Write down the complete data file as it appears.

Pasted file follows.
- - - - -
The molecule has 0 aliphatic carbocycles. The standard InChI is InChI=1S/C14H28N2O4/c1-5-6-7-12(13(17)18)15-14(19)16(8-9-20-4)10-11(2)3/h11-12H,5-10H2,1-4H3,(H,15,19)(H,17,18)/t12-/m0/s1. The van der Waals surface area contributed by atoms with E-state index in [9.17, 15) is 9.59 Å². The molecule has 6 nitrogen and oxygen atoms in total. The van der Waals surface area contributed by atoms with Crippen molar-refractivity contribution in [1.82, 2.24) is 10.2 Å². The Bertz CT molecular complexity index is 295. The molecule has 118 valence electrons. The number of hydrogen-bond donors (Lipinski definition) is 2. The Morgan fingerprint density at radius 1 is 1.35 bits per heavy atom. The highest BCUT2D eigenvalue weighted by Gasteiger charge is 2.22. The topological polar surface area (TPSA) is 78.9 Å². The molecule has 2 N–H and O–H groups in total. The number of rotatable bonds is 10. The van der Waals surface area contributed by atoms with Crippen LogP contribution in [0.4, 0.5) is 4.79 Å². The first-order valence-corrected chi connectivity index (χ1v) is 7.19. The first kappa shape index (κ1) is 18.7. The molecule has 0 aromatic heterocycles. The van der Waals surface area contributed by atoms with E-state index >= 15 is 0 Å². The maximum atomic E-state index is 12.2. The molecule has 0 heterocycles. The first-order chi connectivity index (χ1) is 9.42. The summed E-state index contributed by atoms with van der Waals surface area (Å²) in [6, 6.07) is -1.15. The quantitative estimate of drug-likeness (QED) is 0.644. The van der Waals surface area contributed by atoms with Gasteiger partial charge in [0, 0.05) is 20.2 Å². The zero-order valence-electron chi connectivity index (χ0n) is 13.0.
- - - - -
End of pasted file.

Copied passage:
The molecule has 0 aliphatic carbocycles. The standard InChI is InChI=1S/C14H28N2O4/c1-5-6-7-12(13(17)18)15-14(19)16(8-9-20-4)10-11(2)3/h11-12H,5-10H2,1-4H3,(H,15,19)(H,17,18)/t12-/m0/s1. The van der Waals surface area contributed by atoms with E-state index in [9.17, 15) is 9.59 Å². The molecule has 6 nitrogen and oxygen atoms in total. The van der Waals surface area contributed by atoms with Crippen molar-refractivity contribution in [1.82, 2.24) is 10.2 Å². The Bertz CT molecular complexity index is 295. The molecule has 118 valence electrons. The number of hydrogen-bond donors (Lipinski definition) is 2. The Morgan fingerprint density at radius 1 is 1.35 bits per heavy atom. The highest BCUT2D eigenvalue weighted by Gasteiger charge is 2.22. The topological polar surface area (TPSA) is 78.9 Å². The molecule has 2 N–H and O–H groups in total. The number of rotatable bonds is 10. The van der Waals surface area contributed by atoms with Crippen LogP contribution in [0.4, 0.5) is 4.79 Å². The first-order valence-corrected chi connectivity index (χ1v) is 7.19. The first kappa shape index (κ1) is 18.7. The molecule has 0 aromatic heterocycles. The van der Waals surface area contributed by atoms with E-state index >= 15 is 0 Å². The maximum atomic E-state index is 12.2. The molecule has 0 heterocycles. The first-order chi connectivity index (χ1) is 9.42. The summed E-state index contributed by atoms with van der Waals surface area (Å²) in [6, 6.07) is -1.15. The quantitative estimate of drug-likeness (QED) is 0.644. The van der Waals surface area contributed by atoms with Gasteiger partial charge in [0, 0.05) is 20.2 Å². The zero-order valence-electron chi connectivity index (χ0n) is 13.0.